The life and work of Helen Hayes
The ”First Lady of American Theater” in the age of the screen, Helen Hayes left a confounding legacy. In fact, when the actress died at 92 in Nyack, N.Y., on March 17, she was a mystery to many. At least three generations have not even been alive long enough to have witnessed her greatest achievement, as she aged 60 years in the course of 2.5 hours on stage in 1935’s Victoria Regina.
At a diminutive five feet, with plain looks and an undistinguished voice, the Washington, D.C., native seemed one of the least likely candidates for greatness. It was, she claimed, through sheer will and hard work that Hayes was able to provide the illusion of both height and classic beauty in such stage hits as Mary of Scotland (1933) and Harriet (1943). Like a select few great actors, Hayes had a preternatural ability to loom large, both physically and emotionally. It has always been, and probably will always remain, an inexplicable quality.
Despite her legendary stage work, Hayes will be best remembered for her sporadic efforts on film. With her first movie, The Sin of Madelon Claudet in 1932, she earned a Best Actress Oscar. Nearly 40 years later, she won a Best Supporting Actress Oscar for Airport. In addition, she won practically every other major award — Tony, Emmy, Grammy — and became, along with Ethel Barrymore, the only living actress to have a Broadway theater named after her.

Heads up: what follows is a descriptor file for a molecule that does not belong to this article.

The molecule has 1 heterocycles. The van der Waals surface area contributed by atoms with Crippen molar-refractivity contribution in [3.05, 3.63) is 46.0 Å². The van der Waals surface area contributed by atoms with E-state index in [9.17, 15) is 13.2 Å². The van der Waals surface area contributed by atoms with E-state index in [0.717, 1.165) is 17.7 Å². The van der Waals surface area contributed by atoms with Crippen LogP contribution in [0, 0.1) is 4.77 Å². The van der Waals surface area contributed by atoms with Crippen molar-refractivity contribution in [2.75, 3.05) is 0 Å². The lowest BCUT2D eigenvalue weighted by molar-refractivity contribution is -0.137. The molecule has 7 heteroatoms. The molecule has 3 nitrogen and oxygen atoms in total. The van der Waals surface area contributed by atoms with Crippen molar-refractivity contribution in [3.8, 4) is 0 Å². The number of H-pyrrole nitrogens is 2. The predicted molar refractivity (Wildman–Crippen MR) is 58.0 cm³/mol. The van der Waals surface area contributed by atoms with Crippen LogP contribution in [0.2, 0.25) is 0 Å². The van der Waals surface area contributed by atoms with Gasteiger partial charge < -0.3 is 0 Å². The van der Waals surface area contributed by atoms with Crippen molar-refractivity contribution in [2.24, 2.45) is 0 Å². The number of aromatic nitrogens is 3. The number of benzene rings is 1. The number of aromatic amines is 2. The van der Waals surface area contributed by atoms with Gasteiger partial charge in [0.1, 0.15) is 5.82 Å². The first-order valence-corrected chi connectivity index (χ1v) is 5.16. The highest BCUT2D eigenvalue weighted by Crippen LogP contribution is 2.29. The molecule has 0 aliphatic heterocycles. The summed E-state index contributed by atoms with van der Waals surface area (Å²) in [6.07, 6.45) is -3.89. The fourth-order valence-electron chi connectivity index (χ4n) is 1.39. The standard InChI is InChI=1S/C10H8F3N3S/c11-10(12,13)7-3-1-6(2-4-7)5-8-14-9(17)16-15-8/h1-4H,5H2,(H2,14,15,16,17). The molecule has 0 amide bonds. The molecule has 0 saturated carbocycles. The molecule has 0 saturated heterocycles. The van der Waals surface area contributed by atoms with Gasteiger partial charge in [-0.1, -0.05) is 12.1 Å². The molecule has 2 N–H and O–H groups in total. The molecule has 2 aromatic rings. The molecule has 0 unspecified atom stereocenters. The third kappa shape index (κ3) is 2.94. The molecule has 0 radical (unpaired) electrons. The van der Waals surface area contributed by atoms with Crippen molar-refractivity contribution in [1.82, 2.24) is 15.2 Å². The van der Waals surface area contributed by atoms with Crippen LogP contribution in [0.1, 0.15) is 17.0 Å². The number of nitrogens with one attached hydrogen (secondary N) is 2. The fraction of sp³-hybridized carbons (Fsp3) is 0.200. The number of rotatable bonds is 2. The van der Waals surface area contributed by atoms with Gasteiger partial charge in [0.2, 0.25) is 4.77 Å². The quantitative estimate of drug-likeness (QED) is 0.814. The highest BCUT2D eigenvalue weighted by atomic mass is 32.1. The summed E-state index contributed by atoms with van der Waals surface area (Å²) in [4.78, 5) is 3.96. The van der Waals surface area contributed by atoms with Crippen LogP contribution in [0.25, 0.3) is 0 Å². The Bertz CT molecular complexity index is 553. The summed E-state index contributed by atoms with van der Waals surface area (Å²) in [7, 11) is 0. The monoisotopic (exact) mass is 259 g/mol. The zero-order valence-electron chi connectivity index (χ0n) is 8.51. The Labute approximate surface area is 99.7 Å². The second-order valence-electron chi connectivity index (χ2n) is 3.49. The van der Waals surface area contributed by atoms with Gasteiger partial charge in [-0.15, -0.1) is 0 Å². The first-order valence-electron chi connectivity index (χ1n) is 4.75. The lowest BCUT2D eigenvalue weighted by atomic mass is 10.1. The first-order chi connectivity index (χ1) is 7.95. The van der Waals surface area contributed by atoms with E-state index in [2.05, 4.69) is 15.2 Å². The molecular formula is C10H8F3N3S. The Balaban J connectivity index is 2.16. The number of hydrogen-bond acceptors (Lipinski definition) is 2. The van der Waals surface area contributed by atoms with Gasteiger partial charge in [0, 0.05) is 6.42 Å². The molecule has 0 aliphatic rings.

She was, as she put it, ”the triumph of Plain Jane,” and if her greatest triumphs are lost to stage history, her screen performances are anything but plain.
The Sin of Madelon Claudet (1931) Her first role was as a single mother who runs the gamut — from madonna to whore — to secure the best for her illegitimate son. Lawdy, it’s gaudy, but Hayes gives it her all. B+
A Farewell to Arms (1932) She gave her greatest, seemingly most ingenuous screen performance as the nurse who falls tragically in love with an ambulance driver (Gary Cooper) in this luminously romantic adaptation of Ernest Hemingway’s novel. A
Anastasia (1956) Hayes’ comeback role: the dowager empress in the grand story of an amnesiac (Ingrid Bergman) who may or may not be the last of Russia’s royal Romanovs. A-
Airport (1970) Her second comeback role was as an elderly woman who just loves to stow away on airliners in the big, slick, enjoyably empty epic of the skies that started a whole new genre: the disaster movie. B+
A Family Upside Down (1978) ”Old age is not for sissies,” said Bette Davis. Hayes and Fred Astaire prove it true in a TV movie about a long-married couple separated when Astaire is placed in a nursing home after debilitating heart attacks. B